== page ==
It used to be that work took place in the office from nine to five. Outside those hours, your time was your own – for relationships, family, relaxation, and play.
Oh, how the times have changed.
The proliferation of technology into every aspect of our lives and, most recently, the outbreak of the coronavirus (Covid 19) have made working from home (telecommuting) a much more common practice.
Telecommuting and the Work-Life Balance: Pros and Cons
One of the casualties of this new world of telecommuting is that the lines between work and personal life, which are interdependent and continuously impacting one another, can become blurred and out of whack.
It means that one can never really “get away.” They can easily devote hours of private “off” time to work, constantly checking the phone, and “taking just a few minutes” to answer a couple of more emails. Telecommuting means one’s office is down the hall from their bedroom – and just as accessible on nights and weekends.
Another potential risk of the blurred lines is that, in the battle for time, work can easily win out. It’s easy to think our relationships will always be there for us and take a backseat to work demands.
Working from home with your partner has its benefits to be sure. Love is wonderful and working with the person you love sounds dreamy.
You can have sex anytime the mood strikes you!
Work-at-home couples have the advantage of developing stronger bonds by being physically present more of the time.
However, it is almost inevitable that when couples are thrown together for more days and longer periods than existed when one or both worked in an office, conflicts can arise and place a huge strain on the relationship
And that love relationship can quickly turn into a nightmare.
Tips To Make Working From Home With A Significant Other Successful
The single most important principle to make working from home with your significant other successful is to become a high-performance team of two. You and your partner need to come together on the same side and identify each person’s unique contributions to the team.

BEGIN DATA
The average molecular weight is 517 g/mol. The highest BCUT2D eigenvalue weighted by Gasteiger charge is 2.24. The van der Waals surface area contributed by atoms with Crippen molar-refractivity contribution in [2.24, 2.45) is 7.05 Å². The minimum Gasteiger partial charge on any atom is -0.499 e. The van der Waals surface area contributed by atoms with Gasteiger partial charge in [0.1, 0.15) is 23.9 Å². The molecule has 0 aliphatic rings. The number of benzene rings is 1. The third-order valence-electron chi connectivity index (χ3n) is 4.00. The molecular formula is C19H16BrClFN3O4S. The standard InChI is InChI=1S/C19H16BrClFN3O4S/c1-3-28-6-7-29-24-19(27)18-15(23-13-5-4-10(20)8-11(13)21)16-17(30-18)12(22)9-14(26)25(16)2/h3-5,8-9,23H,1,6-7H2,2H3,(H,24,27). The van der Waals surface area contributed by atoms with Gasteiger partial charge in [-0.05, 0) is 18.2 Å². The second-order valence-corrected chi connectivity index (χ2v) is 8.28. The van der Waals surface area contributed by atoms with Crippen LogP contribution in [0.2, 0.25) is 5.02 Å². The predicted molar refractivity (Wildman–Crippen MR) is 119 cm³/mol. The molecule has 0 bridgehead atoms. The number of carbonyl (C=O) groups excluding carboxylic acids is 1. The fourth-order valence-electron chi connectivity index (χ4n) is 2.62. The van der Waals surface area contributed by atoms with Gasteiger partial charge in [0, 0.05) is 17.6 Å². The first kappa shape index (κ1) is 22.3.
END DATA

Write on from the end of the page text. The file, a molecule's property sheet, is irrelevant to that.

What does this include?
- Appreciating each other’s differences – in work styles, and in work-related stressors.
- Knowing how to communicate. This is one of the best indicators of a successful relationship. Learning to listen and talk openly and honestly. Communicating productively is a major part of managing conflict.
- Engaging in cooperative problem-solving. Remember, there are two views to every conflict and both are valid. Don’t try to fix each other.
- Balancing closeness and togetherness with independence and separateness.
- Increasing your personal development. Working remotely requires the development of new skills and qualities, such as good time management, self – motivation, autonomy and being able to set and work towards goals.
With the spread of the coronavirus, the trend for couples to work at home is on the rise and its up to the individual couples to work cooperatively to make it work
What we do know is that working remotely presents couples with unique challenges and requires the development of new work skills. We can accomplish this with a new way of thinking and a new relationship skill set.
As a practicing psychotherapist, I regard my primary task to assist people to access strengths they may not know they possess or do not know how to access them, so they can cope more effectively with the challenges of life.